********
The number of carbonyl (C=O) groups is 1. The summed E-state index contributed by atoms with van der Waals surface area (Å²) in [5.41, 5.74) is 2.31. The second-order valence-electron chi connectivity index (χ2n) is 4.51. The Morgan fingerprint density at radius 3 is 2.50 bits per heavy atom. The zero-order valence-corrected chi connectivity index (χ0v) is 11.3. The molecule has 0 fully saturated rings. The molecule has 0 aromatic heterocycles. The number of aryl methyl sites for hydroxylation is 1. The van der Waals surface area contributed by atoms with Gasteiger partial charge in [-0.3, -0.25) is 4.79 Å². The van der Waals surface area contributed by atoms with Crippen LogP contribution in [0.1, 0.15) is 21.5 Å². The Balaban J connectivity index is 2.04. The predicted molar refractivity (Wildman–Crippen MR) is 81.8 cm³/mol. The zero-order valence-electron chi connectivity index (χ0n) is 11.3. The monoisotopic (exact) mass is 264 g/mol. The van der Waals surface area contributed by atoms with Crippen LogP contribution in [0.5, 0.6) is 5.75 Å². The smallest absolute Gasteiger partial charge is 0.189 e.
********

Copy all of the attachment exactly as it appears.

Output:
The number of carbonyl (C=O) groups is 1. The summed E-state index contributed by atoms with van der Waals surface area (Å²) in [5.41, 5.74) is 2.31. The second-order valence-electron chi connectivity index (χ2n) is 4.51. The Morgan fingerprint density at radius 3 is 2.50 bits per heavy atom. The zero-order valence-corrected chi connectivity index (χ0v) is 11.3. The molecule has 0 fully saturated rings. The molecule has 0 aromatic heterocycles. The number of aryl methyl sites for hydroxylation is 1. The van der Waals surface area contributed by atoms with Gasteiger partial charge in [-0.3, -0.25) is 4.79 Å². The van der Waals surface area contributed by atoms with Crippen LogP contribution in [0.1, 0.15) is 21.5 Å². The Balaban J connectivity index is 2.04. The predicted molar refractivity (Wildman–Crippen MR) is 81.8 cm³/mol. The zero-order valence-electron chi connectivity index (χ0n) is 11.3. The monoisotopic (exact) mass is 264 g/mol. The van der Waals surface area contributed by atoms with Crippen LogP contribution in [0.5, 0.6) is 5.75 Å². The smallest absolute Gasteiger partial charge is 0.189 e.